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Virginia State Senator pushes marijuana decriminalization bill

A marijuana plant. (File photo)

ARLINGTON, Va. (WJLA) -- Marijuana is no longer a taboo subject.

"I would rather see people out and stoned than out and drunk," said Ryan D'Arville, a supporter of marijuana decriminalization.

As more states and governments pass laws to decriminalize or legalize pot, the Commonwealth of Virginia is now the next state getting ready to tackle weed.

A Virginia State Senator will bring his marijuana decriminalization bill to Richmond this January.

"This is not going to legalize marijuana. It is going to make it no longer have a criminal penalty," said Senator Adam Ebbin, (D) 30th District, Virginia.

He says too many African Americans are going to jail and too much money is being spent.

"We are spending $67 million dollars of taxpayer funds to enforce marijuana prohibition," said Sen. Ebbin.

Under the current law, a first offense will cost someone $500 and 30 days in jail.

Sen. Ebbin's bill would reduce the fine to $100 and would only be a civil offense - like a parking ticket.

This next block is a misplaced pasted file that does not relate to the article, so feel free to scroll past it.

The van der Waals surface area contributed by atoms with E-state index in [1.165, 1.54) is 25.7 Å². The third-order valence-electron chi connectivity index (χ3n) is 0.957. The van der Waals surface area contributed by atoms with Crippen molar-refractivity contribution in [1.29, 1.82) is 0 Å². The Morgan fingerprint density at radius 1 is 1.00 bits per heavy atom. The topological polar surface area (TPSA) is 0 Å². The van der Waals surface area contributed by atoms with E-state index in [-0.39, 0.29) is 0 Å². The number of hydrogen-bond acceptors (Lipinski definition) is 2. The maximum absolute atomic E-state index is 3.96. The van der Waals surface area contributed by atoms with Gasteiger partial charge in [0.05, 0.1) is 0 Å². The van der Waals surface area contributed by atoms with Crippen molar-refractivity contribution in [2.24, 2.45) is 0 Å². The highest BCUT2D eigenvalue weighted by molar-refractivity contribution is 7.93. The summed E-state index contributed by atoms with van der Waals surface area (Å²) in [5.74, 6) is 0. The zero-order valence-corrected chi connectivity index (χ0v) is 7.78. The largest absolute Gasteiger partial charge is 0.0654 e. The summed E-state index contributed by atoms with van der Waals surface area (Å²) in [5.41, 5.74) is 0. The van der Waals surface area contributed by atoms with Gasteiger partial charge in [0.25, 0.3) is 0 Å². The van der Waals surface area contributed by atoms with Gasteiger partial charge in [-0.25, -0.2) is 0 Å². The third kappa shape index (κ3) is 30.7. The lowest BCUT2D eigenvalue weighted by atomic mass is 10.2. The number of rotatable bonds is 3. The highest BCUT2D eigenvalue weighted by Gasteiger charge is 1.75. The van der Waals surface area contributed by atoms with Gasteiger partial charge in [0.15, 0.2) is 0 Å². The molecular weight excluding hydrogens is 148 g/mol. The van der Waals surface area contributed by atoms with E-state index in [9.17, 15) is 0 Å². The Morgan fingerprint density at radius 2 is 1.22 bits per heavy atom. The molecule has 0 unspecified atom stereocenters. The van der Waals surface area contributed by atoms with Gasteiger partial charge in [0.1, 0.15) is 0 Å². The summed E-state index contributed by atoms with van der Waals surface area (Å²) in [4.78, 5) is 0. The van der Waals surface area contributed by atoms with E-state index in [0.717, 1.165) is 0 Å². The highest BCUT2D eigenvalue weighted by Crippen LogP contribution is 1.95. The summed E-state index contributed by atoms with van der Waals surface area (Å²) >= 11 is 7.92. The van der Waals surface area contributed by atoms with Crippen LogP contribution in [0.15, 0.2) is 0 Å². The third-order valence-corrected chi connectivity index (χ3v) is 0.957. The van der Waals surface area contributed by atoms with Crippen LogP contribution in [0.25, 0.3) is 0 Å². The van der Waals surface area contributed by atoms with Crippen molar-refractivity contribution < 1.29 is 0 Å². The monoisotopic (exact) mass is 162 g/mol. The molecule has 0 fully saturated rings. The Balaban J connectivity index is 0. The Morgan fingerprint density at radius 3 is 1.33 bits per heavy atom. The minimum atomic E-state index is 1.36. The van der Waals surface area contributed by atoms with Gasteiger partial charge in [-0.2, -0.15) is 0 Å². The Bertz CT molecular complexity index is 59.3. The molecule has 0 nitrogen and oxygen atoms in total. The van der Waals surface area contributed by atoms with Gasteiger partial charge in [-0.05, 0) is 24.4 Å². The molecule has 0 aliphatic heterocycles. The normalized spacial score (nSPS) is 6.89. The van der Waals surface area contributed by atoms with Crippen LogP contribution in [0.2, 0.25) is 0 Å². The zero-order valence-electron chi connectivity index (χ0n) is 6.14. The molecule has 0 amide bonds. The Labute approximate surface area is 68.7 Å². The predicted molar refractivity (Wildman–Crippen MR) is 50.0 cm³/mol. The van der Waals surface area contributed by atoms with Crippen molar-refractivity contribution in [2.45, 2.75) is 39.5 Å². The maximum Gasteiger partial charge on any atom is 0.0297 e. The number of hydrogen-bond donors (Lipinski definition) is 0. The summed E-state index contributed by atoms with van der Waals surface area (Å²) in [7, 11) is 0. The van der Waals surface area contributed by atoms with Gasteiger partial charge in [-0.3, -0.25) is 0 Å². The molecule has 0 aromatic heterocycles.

However, distribution of pot would still be illegal. It would get reduced to a misdemeanor, if less than 1 pound, according to the legislation.

The proposal is getting mixed reviews in Virginia.

"It's bad because it is not good for the children," said Esmarta Billdoro, a mother.

"That's just one less reason to take people to jail," said one man who did not identify.

Jeremy Mayer is an associate professor at George Mason University and teaches government.

He said the road to marijuana decriminalization is being paved, but this is just a start.

"Virginia is still at heart a purple state, it is a state with a liberal, democratic governor, a conservative legislature. You are going to need a different Richmond to decriminalize marijuana," said Mayer, associate professor at GMU.

State Senator Adam Ebbin said he knows the legislation is an uphill battle.

"This certainly is going to be a tough bill to pass but it's an important conversation to have," said Sen. Ebbin.

The next legislative session in Richmond begins in January.

To take a look at the legislation, you can find it here: http://lis.virginia.gov/cgi-bin/legp604.exe?ses=151&typ=bil&val=sb686

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